Mama M. called me a “true mutt” last night. I liked the word “true”, just not so sure about the “mutt” part. I’d like to think that I came from sort of royal blood lines, with noble and dignified traits carefully chosen by my former human. The possibility that I might have been an “accident” really put me in funk last night. But both Mamas pointed out that most people think of a pedigreed dog as a status symbol for their humans, and that made me feel a lot better. We had a vigorous game of chase-the-squeaky-toy afterwards, and I was grinning from ear to ear like a jackal.
This morning, Mama L. offered to look up the meaning of the word “mutt”, although I still preferred the term “mixed-breed”. Here are a few highlights:
- Some trainers believe mixed-breeds exhibit higher average intelligence than purebreds (without a doubt in my case!)
- Studies that have been done in the area of health show that mixed-breeds on average are both healthier and longer-lived than their purebred cousins (and I can outrun ANY dog at the Dog Park!)
- Studies have shown that cross-bred dogs have a number of desirable reproductive traits (hummm, I guess I’ll never find out for sure now….)
- Mixed-breed dogs often exhibit unique appearances. People who enjoy mixed-breeds, often value their one-of-a-kind appearance and characteristics (just look at cute I am!)
There’s some sort of discrimination against us mixed-breeds until very recently. Mama L. said it wasn’t until the early 1980s that we were even allowed to compete in dog sports. She quoted an excerpt from her favorite site (http://en.wikipedia.org/wiki/Mixed-breed_dog):
“Mixed-breed dogs can excel at dog sports, such as obedience, dog agility, flyball, and frisbee. Often, highly energetic mixed-breeds are left with shelters or rescue groups, where they are sought by owners with the caring, patience, and drive to train them for dog sports, turning unwanted dogs into healthy, mentally and physically stimulated award winners.
Until the early 1980s, mixed-breed dogs were usually excluded from obedience competitions. However, starting with the American Mixed Breed Obedience Registry (AMBOR) and the Mixed Breed Dog Clubs of America (MBDCA), which created obedience venues in which mixed-breed dogs could compete, more opportunities have opened up for all dogs in all dog sports. Most dog agility and flyball organizations have always allowed mixed-breed dogs to compete. Today, mixed-breeds have proved their worth in many performance sports.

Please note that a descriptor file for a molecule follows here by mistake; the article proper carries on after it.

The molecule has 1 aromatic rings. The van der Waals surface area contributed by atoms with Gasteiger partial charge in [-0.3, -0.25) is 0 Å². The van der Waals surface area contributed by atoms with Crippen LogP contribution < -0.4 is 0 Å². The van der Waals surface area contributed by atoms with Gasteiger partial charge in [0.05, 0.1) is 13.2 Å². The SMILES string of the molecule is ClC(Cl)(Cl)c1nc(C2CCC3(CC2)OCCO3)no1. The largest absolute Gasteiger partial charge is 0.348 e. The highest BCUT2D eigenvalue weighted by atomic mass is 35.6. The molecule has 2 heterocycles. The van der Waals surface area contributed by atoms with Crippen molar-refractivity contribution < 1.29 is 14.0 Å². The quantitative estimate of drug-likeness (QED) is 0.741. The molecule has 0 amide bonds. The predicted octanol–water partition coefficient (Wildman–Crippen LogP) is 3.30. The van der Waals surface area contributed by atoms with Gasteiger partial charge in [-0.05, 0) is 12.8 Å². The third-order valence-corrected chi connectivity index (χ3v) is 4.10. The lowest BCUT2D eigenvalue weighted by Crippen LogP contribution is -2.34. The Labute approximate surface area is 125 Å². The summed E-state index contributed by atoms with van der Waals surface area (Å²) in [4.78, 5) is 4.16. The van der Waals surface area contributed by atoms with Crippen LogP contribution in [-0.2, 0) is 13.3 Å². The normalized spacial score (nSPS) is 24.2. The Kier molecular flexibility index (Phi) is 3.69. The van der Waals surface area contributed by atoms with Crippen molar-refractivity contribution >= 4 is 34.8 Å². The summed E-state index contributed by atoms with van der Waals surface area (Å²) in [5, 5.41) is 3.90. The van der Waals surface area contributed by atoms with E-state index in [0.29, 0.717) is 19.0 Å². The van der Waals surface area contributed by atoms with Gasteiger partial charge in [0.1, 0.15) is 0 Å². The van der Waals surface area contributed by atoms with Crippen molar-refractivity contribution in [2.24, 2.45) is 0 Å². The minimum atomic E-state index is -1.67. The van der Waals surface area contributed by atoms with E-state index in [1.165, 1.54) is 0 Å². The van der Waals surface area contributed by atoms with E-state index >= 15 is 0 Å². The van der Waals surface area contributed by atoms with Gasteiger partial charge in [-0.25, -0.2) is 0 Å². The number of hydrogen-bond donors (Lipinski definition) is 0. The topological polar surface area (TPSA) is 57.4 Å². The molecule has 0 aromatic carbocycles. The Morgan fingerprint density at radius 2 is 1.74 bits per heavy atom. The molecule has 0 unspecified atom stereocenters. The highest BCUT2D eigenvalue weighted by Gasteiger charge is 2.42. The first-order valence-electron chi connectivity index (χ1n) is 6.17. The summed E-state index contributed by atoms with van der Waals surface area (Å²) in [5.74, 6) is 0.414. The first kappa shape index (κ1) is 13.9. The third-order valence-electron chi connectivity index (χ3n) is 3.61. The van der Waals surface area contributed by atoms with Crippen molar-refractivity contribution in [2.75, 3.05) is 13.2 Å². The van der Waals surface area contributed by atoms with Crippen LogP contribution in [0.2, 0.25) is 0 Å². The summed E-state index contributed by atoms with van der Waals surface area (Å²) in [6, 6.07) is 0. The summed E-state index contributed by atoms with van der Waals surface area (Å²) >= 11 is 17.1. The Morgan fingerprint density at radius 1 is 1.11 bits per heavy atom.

In conformation shows, where dogs’ conformation to a breed standard is evaluated, mixed-breed dogs normally cannot compete. For purebred dogs, their physical characteristics are judged against a single breed standard. Mixed-breed dogs, however, are difficult to classify except according to height; there is tremendous variation in physical traits such as coat, skeletal structure, gait, ear set, eye shape and color, and so on. When conformation standards are applied to mixed-breed dogs, such as in events run by the MBDCA, the standards are usually general traits of health, soundness, symmetry, and personality. The Kennel Club (UK) operates a show called Scruffts (a name derived from its prestigious Crufts show) open only to mixed-breeds in which dogs are judged on character, health, and temperament. Some kennel clubs, whose purpose is to promote purebred dogs, still exclude mixed-breeds from their performance events. The AKC and the FCI are two such prominent organizations. While the AKC does allow mixed-breed dogs to earn their Canine Good Citizen award, mixed-breed dogs are not permitted to enter AKC “all breed” events.”
Well, all the more reason I’m proud to be a true mutt! At least in my Mamas’ eyes, I’m beautiful.